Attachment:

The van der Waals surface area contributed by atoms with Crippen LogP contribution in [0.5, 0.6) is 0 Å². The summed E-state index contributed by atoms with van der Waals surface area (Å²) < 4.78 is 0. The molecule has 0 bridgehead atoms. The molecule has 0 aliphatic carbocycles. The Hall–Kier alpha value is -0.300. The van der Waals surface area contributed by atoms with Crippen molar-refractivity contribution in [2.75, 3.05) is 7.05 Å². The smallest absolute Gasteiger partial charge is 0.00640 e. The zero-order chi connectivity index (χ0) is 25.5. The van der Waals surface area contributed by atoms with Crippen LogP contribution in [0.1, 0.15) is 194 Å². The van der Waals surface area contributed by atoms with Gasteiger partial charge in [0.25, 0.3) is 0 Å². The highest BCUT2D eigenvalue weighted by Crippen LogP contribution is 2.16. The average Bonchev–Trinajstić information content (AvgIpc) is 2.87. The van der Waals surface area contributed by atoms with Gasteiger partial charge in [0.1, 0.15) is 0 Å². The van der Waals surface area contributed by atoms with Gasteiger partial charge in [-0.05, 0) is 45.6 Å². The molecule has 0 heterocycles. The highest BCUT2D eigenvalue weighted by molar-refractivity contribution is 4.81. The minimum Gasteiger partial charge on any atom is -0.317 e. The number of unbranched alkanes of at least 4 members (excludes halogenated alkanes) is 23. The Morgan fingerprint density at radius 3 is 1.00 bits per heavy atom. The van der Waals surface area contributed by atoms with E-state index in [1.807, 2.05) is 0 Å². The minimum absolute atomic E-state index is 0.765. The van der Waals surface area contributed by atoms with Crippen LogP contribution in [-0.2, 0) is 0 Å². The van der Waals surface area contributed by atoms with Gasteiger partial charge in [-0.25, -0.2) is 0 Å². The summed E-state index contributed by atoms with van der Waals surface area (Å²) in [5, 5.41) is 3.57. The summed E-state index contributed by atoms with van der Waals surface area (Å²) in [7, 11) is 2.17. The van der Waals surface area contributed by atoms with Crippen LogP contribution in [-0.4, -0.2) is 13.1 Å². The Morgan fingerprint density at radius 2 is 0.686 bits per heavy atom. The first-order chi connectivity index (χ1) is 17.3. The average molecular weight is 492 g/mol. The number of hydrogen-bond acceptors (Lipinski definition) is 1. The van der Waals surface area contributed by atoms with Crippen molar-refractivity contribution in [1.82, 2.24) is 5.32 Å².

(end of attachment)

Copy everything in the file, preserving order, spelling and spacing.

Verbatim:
The van der Waals surface area contributed by atoms with Crippen LogP contribution in [0.5, 0.6) is 0 Å². The summed E-state index contributed by atoms with van der Waals surface area (Å²) < 4.78 is 0. The molecule has 0 bridgehead atoms. The molecule has 0 aliphatic carbocycles. The Hall–Kier alpha value is -0.300. The van der Waals surface area contributed by atoms with Crippen molar-refractivity contribution in [2.75, 3.05) is 7.05 Å². The smallest absolute Gasteiger partial charge is 0.00640 e. The zero-order chi connectivity index (χ0) is 25.5. The van der Waals surface area contributed by atoms with Crippen LogP contribution in [0.1, 0.15) is 194 Å². The van der Waals surface area contributed by atoms with Gasteiger partial charge in [0.25, 0.3) is 0 Å². The highest BCUT2D eigenvalue weighted by Crippen LogP contribution is 2.16. The average Bonchev–Trinajstić information content (AvgIpc) is 2.87. The van der Waals surface area contributed by atoms with Gasteiger partial charge in [0.1, 0.15) is 0 Å². The van der Waals surface area contributed by atoms with Gasteiger partial charge in [-0.05, 0) is 45.6 Å². The molecule has 0 heterocycles. The highest BCUT2D eigenvalue weighted by molar-refractivity contribution is 4.81. The minimum Gasteiger partial charge on any atom is -0.317 e. The number of unbranched alkanes of at least 4 members (excludes halogenated alkanes) is 23. The Morgan fingerprint density at radius 3 is 1.00 bits per heavy atom. The van der Waals surface area contributed by atoms with E-state index in [1.807, 2.05) is 0 Å². The minimum absolute atomic E-state index is 0.765. The van der Waals surface area contributed by atoms with Crippen LogP contribution in [-0.2, 0) is 0 Å². The van der Waals surface area contributed by atoms with Gasteiger partial charge in [-0.25, -0.2) is 0 Å². The summed E-state index contributed by atoms with van der Waals surface area (Å²) in [5, 5.41) is 3.57. The summed E-state index contributed by atoms with van der Waals surface area (Å²) in [7, 11) is 2.17. The van der Waals surface area contributed by atoms with Crippen LogP contribution in [-0.4, -0.2) is 13.1 Å². The Morgan fingerprint density at radius 2 is 0.686 bits per heavy atom. The first-order chi connectivity index (χ1) is 17.3. The average molecular weight is 492 g/mol. The number of hydrogen-bond acceptors (Lipinski definition) is 1. The van der Waals surface area contributed by atoms with Crippen molar-refractivity contribution in [1.82, 2.24) is 5.32 Å².